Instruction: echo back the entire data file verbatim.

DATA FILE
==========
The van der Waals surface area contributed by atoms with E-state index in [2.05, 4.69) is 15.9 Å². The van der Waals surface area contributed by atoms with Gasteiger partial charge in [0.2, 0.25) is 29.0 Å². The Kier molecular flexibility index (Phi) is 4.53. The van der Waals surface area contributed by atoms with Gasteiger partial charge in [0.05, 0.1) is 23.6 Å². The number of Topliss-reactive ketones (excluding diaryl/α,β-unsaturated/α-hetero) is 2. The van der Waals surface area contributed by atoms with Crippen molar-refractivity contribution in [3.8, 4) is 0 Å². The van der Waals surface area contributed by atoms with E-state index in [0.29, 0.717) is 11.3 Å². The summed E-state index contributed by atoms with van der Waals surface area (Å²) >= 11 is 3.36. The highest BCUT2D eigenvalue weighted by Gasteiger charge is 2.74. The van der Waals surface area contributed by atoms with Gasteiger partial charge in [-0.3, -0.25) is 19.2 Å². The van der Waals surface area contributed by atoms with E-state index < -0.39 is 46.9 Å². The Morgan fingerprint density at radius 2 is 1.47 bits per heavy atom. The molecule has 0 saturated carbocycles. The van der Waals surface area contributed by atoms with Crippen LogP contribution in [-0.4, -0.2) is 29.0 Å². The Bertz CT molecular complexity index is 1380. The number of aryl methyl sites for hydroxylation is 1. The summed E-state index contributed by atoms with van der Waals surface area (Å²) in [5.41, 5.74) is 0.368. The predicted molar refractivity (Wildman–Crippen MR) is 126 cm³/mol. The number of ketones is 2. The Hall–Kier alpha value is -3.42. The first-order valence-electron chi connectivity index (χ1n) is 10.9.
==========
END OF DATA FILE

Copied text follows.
The van der Waals surface area contributed by atoms with E-state index in [2.05, 4.69) is 15.9 Å². The van der Waals surface area contributed by atoms with Gasteiger partial charge in [0.2, 0.25) is 29.0 Å². The Kier molecular flexibility index (Phi) is 4.53. The van der Waals surface area contributed by atoms with Gasteiger partial charge in [0.05, 0.1) is 23.6 Å². The number of Topliss-reactive ketones (excluding diaryl/α,β-unsaturated/α-hetero) is 2. The van der Waals surface area contributed by atoms with Crippen molar-refractivity contribution in [3.8, 4) is 0 Å². The van der Waals surface area contributed by atoms with E-state index in [0.29, 0.717) is 11.3 Å². The summed E-state index contributed by atoms with van der Waals surface area (Å²) >= 11 is 3.36. The highest BCUT2D eigenvalue weighted by Gasteiger charge is 2.74. The van der Waals surface area contributed by atoms with Gasteiger partial charge in [-0.3, -0.25) is 19.2 Å². The van der Waals surface area contributed by atoms with E-state index < -0.39 is 46.9 Å². The Morgan fingerprint density at radius 2 is 1.47 bits per heavy atom. The molecule has 0 saturated carbocycles. The van der Waals surface area contributed by atoms with Crippen LogP contribution in [-0.4, -0.2) is 29.0 Å². The Bertz CT molecular complexity index is 1380. The number of aryl methyl sites for hydroxylation is 1. The summed E-state index contributed by atoms with van der Waals surface area (Å²) in [5.41, 5.74) is 0.368. The predicted molar refractivity (Wildman–Crippen MR) is 126 cm³/mol. The number of ketones is 2. The Hall–Kier alpha value is -3.42. The first-order valence-electron chi connectivity index (χ1n) is 10.9.